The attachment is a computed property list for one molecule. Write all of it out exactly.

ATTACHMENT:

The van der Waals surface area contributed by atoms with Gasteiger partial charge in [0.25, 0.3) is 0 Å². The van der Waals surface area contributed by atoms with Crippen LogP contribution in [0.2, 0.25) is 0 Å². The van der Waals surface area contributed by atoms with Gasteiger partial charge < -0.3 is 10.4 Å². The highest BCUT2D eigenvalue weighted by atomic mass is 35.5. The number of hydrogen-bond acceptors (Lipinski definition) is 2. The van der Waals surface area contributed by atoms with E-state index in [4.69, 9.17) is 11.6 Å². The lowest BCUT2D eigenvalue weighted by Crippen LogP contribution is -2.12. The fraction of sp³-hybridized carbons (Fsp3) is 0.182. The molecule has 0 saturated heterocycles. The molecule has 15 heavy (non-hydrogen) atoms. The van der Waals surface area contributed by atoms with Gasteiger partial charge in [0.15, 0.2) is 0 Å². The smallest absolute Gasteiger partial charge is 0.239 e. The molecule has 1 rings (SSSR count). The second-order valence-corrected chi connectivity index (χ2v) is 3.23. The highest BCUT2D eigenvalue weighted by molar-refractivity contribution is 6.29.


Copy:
The van der Waals surface area contributed by atoms with Gasteiger partial charge in [0.25, 0.3) is 0 Å². The van der Waals surface area contributed by atoms with Crippen LogP contribution in [0.2, 0.25) is 0 Å². The van der Waals surface area contributed by atoms with Gasteiger partial charge < -0.3 is 10.4 Å². The highest BCUT2D eigenvalue weighted by atomic mass is 35.5. The number of hydrogen-bond acceptors (Lipinski definition) is 2. The van der Waals surface area contributed by atoms with E-state index in [4.69, 9.17) is 11.6 Å². The lowest BCUT2D eigenvalue weighted by Crippen LogP contribution is -2.12. The fraction of sp³-hybridized carbons (Fsp3) is 0.182. The molecule has 0 saturated heterocycles. The molecule has 15 heavy (non-hydrogen) atoms. The van der Waals surface area contributed by atoms with Gasteiger partial charge in [0.15, 0.2) is 0 Å². The smallest absolute Gasteiger partial charge is 0.239 e. The molecule has 1 rings (SSSR count). The second-order valence-corrected chi connectivity index (χ2v) is 3.23. The highest BCUT2D eigenvalue weighted by molar-refractivity contribution is 6.29.